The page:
Canon FD 200mm f4 Manual Focus Prime Lens

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Condition: Excellent+

Canon FD 200mm f4 Prime Lens (New)

Excelent+ cosmetic condition, fully functional with clean optics

Complete with Canon front cap on a cord and metal rear lens cap

General Canon 200mm Information

Eight designs of Canon FD 200 mm lens were produced for the Canon FD lens mount. These spanned two generations (FD and New FD) and varied by aperture and macro ability. These photographic lenses were:

200 mm f/2.8 S.S.C.: This lens, introduced in 1975, was identical to the first version of the New FD 200 mm f/2.8 except for the mounting hardware.

200 mm f/4.0: Introduced in 1971, this early version did not have Super Spectra Coating.

200 mm f/4.0 S.S.C.: introduced in 1973, this replaced the original, Spectra Coated version of this lens; as well as improved coating, the weight was reduced by 50 g, with dimensions unchanged. This lens had a built-in lens hood.

The New FD range changed the method by which the lens locked to the lens mount; instead of the silver locking ring at the base rotating while the rest of the lens remained still, the whole lens barrel rotated to lock the lens, even though the actual mating surfaces of the breech-lock mount remained stationary in respect to each other. This made the lenses attach more like the bayonet-lock mounts of other brands, and did away with the criticism that Canon lenses were more slow and fiddly to mount.

All New FD lenses were Super Spectra Coated, and thus the distinguishing nomenclature was no longer needed.

200 mm f/1.8 L: This was Canon's final FD lens, introduced in November 1989, a year after its autofocus Canon EF equivalent, the EF 200 mm f/1.8 L, due to demand from photographers yet to switch from the FD to the EOS system.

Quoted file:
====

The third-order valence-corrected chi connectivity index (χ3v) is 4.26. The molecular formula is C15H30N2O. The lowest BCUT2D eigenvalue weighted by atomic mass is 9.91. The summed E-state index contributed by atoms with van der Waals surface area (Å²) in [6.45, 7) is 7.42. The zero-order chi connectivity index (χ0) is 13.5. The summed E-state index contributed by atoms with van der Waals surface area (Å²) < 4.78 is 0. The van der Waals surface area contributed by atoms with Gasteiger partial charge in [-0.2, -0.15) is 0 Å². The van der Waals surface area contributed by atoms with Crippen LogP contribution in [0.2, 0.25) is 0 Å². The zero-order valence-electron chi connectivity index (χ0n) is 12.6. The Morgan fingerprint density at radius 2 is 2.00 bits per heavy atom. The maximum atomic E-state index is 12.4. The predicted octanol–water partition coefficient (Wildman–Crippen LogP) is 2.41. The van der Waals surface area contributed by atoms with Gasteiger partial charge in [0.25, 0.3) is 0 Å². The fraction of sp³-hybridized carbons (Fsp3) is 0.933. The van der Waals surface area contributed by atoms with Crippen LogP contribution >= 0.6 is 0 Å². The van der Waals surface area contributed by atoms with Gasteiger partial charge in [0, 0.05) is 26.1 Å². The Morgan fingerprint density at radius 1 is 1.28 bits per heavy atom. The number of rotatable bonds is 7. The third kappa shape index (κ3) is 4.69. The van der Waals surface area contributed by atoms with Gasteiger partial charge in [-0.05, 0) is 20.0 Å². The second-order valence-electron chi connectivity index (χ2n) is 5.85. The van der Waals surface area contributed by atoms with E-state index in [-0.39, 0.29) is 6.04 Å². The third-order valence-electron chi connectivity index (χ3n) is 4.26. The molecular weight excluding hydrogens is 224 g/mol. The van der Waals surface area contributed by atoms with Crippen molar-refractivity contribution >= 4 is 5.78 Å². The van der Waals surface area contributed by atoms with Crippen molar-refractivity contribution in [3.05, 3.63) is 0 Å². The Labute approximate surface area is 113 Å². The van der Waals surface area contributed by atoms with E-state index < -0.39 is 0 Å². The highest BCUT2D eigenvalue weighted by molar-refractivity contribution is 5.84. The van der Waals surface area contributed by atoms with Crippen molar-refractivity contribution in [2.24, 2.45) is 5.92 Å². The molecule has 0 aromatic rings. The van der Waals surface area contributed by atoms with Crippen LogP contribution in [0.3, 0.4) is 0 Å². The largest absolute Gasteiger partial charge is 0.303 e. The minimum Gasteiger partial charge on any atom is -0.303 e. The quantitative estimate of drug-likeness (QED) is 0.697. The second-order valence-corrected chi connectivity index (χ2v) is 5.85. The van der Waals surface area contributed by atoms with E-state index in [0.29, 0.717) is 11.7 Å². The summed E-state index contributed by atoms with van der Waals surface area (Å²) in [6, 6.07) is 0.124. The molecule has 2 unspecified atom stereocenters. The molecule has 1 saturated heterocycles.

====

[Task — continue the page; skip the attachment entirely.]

200 mm f/2.8: This lens was a New FD updating of the previous 200 mm f/2.8 lens, replacing the locking ring of the old FD system with the rotating barrel locking mechanism of the New FD series but otherwise little updated.

200 mm f/2.8 II: The second revision of the New FD 200 mm f/2.8 adopted a rear focusing system, in which only the rear group of the lens moves to adjust focus, meaning that the overall length of the lens does not change and focusing is easier. The number of optical elements was increased from 5 elements in 5 groups, to 7 elements in 6 groups; the size and weight increased, and the close focusing was improved.

200 mm f/2.8 III: The very last version was changed to an internal focusing system.

200 mm f/4.0: Completely reworked from the old FD lens, this new lens was the smallest and lightest FD 200 mm lens by a substantial margin. Like the newer version of the 200 mm f/2.8, the f/4 is a rear-focusing design that does not extend or retract during focusing. A built-in lens hood was a permanent fixture on the end of the lens barrel.

200 mm f/4.0 Macro: The longest of the three macro lenses in the FD system, the 200 mm f/4 Macro achieves a magnification of 1:1 (life size) at its closest focusing distance of 0.58 m (1.9 feet). The other Canon FD macro lenses achieve only a 1:2 (half life size) magnification without extension tubes and require the lens to be closer to the subject; on the other hand, the 200 mm's shallower depth of field at equivalent aperture settings can be limiting.